Stress is rapidly becoming the largest single medically defined reason for absence from work.
As a result, stress at work is a growing area for a range of claims to industrial tribunals in various forms.
The Health and Safety Executive for Northern Ireland (HSENI) is piloting a new approach to help employers work with employees to manage the risks from work-related stress.
Tackling work-related stress has been identified as one of the major challenges under the workplace health strategy for Northern Ireland, Working For Health.
The strategy will provide information to employees on good practice. The standards are not regulations but will help organisations meet their existing duty of care and duty to assess risks.
Many organisations have no policy at all for mental health issues even though employers have a duty of care for the health and safety of their employees.
HSENI has defined stress as "an adverse reaction a person has to excessive pressures or other types of demands placed upon them".
If stress is intense and goes on for some time it can lead to mental and physical ill health.
An employer has a duty of care for workers' mental, as well as physical, well-being through The Health and Safety at Work (Northern Ireland) Order 1978 as amended. The Management of Health and Safety at Work Regulations (Northern Ireland) 2000 as amended also require employers to carry out risk assessments involving the health, safety and welfare of their staff at work.
To help organisations meet these duties employers should follow a risk assessment approach as follows:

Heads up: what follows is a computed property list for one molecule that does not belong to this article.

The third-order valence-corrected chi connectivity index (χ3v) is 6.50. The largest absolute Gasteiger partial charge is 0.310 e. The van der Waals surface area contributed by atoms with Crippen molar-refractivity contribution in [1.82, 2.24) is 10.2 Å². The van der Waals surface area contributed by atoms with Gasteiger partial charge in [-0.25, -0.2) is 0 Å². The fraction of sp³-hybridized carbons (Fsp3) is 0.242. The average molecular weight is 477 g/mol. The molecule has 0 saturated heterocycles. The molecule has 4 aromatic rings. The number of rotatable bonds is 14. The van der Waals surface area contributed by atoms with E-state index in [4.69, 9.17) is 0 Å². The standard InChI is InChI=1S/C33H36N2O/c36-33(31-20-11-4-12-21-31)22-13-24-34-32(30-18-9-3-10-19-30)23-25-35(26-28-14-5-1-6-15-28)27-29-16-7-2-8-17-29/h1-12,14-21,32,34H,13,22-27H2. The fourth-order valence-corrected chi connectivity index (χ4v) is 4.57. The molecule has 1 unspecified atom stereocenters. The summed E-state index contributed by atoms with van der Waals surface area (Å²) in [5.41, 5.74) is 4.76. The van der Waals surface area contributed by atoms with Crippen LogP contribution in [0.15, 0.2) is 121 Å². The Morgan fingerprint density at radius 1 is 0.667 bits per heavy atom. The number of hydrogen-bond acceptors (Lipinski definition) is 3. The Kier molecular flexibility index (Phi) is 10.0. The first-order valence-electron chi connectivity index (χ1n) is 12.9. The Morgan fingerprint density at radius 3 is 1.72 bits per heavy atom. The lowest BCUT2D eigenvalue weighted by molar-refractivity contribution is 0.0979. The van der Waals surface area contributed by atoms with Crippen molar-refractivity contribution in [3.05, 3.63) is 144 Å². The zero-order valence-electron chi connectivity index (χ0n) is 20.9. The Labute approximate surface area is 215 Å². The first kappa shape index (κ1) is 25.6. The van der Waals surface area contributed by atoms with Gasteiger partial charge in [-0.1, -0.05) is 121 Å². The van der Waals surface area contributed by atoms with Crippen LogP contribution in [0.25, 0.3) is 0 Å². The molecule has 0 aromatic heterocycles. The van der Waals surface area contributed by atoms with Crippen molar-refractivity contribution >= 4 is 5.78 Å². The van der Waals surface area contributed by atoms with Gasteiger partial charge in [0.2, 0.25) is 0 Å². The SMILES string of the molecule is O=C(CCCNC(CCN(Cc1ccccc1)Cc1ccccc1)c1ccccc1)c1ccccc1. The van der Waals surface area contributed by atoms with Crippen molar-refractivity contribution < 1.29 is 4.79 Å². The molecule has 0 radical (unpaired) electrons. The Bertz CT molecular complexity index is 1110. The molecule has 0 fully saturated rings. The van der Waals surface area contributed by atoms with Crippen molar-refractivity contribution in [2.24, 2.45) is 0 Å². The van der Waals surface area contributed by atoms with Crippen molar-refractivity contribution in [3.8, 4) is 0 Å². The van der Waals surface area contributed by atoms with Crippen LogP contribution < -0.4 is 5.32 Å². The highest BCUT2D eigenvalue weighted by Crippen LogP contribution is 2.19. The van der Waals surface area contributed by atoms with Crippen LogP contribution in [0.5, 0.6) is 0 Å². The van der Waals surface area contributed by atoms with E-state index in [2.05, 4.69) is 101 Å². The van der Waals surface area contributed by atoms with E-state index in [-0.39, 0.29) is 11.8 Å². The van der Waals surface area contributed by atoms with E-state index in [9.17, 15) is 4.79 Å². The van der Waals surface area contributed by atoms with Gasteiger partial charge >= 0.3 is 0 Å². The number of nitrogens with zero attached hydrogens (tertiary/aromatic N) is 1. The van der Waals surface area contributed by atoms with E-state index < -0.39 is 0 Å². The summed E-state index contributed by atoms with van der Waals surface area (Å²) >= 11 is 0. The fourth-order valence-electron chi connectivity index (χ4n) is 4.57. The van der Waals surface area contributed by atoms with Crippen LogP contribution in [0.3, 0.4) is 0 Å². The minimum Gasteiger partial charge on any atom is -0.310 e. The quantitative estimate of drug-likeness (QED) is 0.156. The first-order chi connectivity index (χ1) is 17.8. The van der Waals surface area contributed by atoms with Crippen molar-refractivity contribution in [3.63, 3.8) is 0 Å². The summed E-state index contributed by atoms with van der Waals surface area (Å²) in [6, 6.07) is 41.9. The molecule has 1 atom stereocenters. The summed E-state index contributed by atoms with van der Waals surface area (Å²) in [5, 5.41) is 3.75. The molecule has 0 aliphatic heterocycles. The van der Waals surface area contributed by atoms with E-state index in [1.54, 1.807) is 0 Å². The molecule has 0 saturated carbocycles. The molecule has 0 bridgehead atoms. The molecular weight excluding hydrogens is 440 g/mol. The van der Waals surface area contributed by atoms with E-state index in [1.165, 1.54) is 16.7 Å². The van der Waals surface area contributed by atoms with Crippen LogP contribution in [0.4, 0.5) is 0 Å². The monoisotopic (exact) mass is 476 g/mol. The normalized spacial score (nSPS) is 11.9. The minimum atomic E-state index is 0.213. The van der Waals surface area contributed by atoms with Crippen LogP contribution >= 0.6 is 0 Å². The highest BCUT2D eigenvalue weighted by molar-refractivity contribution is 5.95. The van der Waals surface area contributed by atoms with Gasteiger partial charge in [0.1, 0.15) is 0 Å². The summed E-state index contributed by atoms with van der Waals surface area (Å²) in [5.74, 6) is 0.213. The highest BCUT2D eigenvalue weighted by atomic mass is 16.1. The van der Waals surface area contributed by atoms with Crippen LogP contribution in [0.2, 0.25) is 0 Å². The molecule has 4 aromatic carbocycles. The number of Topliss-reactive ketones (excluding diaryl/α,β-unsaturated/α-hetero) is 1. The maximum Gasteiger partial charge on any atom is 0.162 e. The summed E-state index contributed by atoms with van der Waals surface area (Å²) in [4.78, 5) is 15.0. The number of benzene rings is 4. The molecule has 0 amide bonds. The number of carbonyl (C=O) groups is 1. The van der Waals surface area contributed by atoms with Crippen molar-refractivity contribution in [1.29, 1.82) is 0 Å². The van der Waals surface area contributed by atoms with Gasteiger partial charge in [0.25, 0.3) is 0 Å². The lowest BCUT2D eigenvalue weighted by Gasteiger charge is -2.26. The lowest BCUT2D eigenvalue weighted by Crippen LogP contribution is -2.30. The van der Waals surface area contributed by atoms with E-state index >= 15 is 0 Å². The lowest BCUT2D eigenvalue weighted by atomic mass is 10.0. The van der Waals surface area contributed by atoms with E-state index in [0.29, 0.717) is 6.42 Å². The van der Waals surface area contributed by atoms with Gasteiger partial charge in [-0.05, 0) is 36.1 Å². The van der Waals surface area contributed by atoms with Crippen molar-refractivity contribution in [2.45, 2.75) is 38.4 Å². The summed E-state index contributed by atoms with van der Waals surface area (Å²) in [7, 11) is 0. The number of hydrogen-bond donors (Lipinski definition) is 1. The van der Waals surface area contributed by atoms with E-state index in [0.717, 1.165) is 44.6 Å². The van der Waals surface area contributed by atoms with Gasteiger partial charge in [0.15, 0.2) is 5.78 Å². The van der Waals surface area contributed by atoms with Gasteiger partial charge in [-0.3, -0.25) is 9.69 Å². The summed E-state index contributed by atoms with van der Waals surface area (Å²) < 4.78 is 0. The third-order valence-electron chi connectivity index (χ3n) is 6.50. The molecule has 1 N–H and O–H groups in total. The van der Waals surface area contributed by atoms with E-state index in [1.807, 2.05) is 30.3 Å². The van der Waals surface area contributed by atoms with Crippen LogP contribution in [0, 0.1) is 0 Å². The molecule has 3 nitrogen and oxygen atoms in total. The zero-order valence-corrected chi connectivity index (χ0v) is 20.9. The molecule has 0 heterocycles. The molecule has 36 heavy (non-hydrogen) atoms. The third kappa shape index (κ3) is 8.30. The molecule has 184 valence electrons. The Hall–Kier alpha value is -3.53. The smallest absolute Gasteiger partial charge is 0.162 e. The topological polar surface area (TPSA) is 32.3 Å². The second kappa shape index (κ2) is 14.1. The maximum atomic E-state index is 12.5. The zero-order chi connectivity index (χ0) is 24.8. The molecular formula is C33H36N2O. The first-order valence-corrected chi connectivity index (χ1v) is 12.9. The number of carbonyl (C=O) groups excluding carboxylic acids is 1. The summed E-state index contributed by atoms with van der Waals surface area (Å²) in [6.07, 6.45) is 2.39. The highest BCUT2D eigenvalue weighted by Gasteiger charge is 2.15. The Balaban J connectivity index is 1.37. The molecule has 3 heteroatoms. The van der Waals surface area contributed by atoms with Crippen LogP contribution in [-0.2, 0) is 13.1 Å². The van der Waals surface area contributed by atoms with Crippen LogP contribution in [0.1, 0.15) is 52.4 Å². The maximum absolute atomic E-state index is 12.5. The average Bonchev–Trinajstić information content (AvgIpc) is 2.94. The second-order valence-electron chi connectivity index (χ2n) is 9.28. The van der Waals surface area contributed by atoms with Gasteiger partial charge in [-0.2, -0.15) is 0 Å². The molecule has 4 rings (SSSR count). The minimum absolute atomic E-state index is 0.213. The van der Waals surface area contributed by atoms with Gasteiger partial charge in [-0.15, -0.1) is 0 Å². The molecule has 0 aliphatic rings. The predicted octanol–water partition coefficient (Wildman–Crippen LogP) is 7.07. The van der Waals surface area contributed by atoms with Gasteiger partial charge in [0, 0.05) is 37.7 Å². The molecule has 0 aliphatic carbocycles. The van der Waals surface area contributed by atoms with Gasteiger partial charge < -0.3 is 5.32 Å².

- identify hazards. Major causes of work-related stress can be categorised into six key risk factors (demands, control, support, relationships, role and change);
- decide who may be harmed and how. Identify the factors which are a problem;
- evaluate the risk. Use the information above to determine how the organisation is performing in relation to each of the six risk factors;
- record the findings. Work with staff to decide on improvement targets and actions;
- monitor and review. Look for improvements, communicate successes, tackle strategies that are not working and repeat the audit.
The Court of Appeal has given a judgement in a civil case taken by an employee on how claims relating to an employer's negligence in not acting over a worker's stress at work should be dealt with.
The judgement from the Court of Appeal can be summarised as follows:
? it must have been obvious to the employer or the employer should have reasonably foreseen that the worker was under stress for a claim by the worker to succeed. An employer is usually entitled to assume that a worker can withstand the normal pressures of the job unless the employer knows of some particular problem or vulnerability;
? the size and scope of the employer's operation, its resources and the demands it faces are relevant in deciding what is reasonable. These include the interests of other employees and the need to treat them fairly in any redistribution of duties;
? an employer who offers confidential counselling is likely to have a strong defence to a stress- related claim. But this is not always the case.
The Court of Appeal (Intel Incorporation UK Ltd v Daw 2007) found that even if an employer has systems in place to support staff suffering work-related stress, this is no substitute for putting an action plan in place to reduce their workload.
Further information on stress at work is available from your local CAB or from the Health and Safety Executive for Northern Ireland on its One-2-One Helpline 0800 0320 121 or by visiting its website at www. hseni.gov.uk.
Lucy Cochrane is an information and policy officer with Citizens Advice.